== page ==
The State Of Improper E-Waste Disposal

The State Of Improper E-Waste Disposal

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Learn why the consistently increasing amount of electronic waste is an area of concern that we need to take seriously. 

What is Electronic Waste?

The rise of technology is a double-edged sword.

On the upside, it made life easier and more productive for us. But on the downside, it gave us more distractions, a less active lifestyle, and a greater attachment to material things.

Most of the disadvantages that technology brings are also issues of concern to us and our daily lives. However, Mother Nature is also suffering from this global change. One constantly overlooked danger is the increasing amount of electronic waste. This type of garbage includes your batteries, motherboards, phones, and other discarded electronics, which mostly end up in landfills.

As we all know, electronic waste is made up of non-biodegradable materials such as plastics. They also contain metals such as mercury and lead, which are toxic and harmful to the soil and the oceans. Unfortunately, improper electronic waste disposal is a pressing issue, and environmentalists have been fighting this battle for years.

Where Are We Now?

The current state of electronic waste is directly linked to how much we utilize our electronics. As of 2017, the global consumer electronics market is placed at $1.1 trillion, and it is projected to rise to $1.7 trillion come 2024 steadily. This consistent upward trajectory is mainly caused by the ever-changing shift in styles and innovation of smartphones, laptops, toys, TV screens, and even electric vehicles. Boosted by advertising, this whets the people’s appetite to keep up with the latest trends. As a result, they ditch their electronic consumer goods every year, or even less.

In 2018 alone, the top three countries – China, The United States, and India – that produce the most electronic waste have generated more than 20 million tons of it. However, the COVID-19 pandemic created a significant impact on our usage of electronic devices because of the lockdowns. Moreover, the work-from-home setup required people to have a functional phone, laptop, or PC, thus creating a huge demand for these electronic goods. If uncontrolled, our electronic waste production is projected to reach up to 100 million tons in the year 2050.

How about the state of recyclability? Based on the 2019 World Economic Forum Report, only 20% of the 44 million tons of electronic waste is recycled sustainably. The rest are undocumented, which most probably end up in landfills. Once they end up in the ground, this is where the toxic and hazardous metals pose a danger to soil and water, not to mention the wildlife that suffers from this impact.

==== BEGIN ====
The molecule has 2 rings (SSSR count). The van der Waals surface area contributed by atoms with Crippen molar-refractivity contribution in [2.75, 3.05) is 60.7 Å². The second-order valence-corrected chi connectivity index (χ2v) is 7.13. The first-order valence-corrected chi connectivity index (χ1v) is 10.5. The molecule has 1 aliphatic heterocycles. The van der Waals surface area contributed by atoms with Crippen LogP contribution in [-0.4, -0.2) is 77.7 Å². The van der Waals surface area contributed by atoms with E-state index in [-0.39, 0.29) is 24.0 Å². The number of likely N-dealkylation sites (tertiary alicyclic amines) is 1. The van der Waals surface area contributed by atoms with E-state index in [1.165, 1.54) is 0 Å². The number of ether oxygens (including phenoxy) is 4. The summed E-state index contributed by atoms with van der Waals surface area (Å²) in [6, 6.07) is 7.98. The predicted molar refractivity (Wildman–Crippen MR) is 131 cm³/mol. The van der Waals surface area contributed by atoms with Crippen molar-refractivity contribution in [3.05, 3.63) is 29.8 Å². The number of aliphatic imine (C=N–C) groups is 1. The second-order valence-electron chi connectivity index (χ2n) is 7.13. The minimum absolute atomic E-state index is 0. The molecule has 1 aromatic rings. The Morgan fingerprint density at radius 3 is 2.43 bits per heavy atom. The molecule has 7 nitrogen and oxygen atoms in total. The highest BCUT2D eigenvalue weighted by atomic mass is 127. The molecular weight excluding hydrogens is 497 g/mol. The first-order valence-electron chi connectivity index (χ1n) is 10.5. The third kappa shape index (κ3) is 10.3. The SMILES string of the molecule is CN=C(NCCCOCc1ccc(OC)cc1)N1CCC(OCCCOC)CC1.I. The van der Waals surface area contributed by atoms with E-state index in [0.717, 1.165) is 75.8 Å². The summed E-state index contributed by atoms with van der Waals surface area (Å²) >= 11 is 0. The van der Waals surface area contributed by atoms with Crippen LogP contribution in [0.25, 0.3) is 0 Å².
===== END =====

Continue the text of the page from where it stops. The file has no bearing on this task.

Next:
What Can We Do?

Harvard gives us some tips to personally reduce our electronic waste. Some of these include:

  • Taking care of our gadgets to extend their lifespan
  • Evaluating whether you need a new gadget
  • Donating usable gadgets that you want to replace to social programs, and
  • Patronizing electronics with an Energy Star label or those with an Electronic Product Environmental Assessment Tool (EPEAT) certification.

Batteries are also one of the most prominent components of electronic waste. The lithium-ion battery market alone is expected to reach $100 billion by 2025, as these batteries are chiefly used in smartphone units. However, their recycling rate is currently at only 42%, and the rest become electronic waste.

Bidi Vapor, a vaping company, understands the pressing need to recycle electronic waste. Hence, it designed its premium vape product, the BIDI® Stick, to have a recyclable and UL-certified battery.

Each of us has to do our part in helping reduce electronic waste. We want to offer adult consumers aged 21 years and over, a way to recycle their used BIDI® Sticks. By offering an option for them to easily recycle, we can help alleviate the stresses on the environment from improper e-waste disposal. 

For more information on the BIDI® Cares program, visit www.bidicares.com/about-us.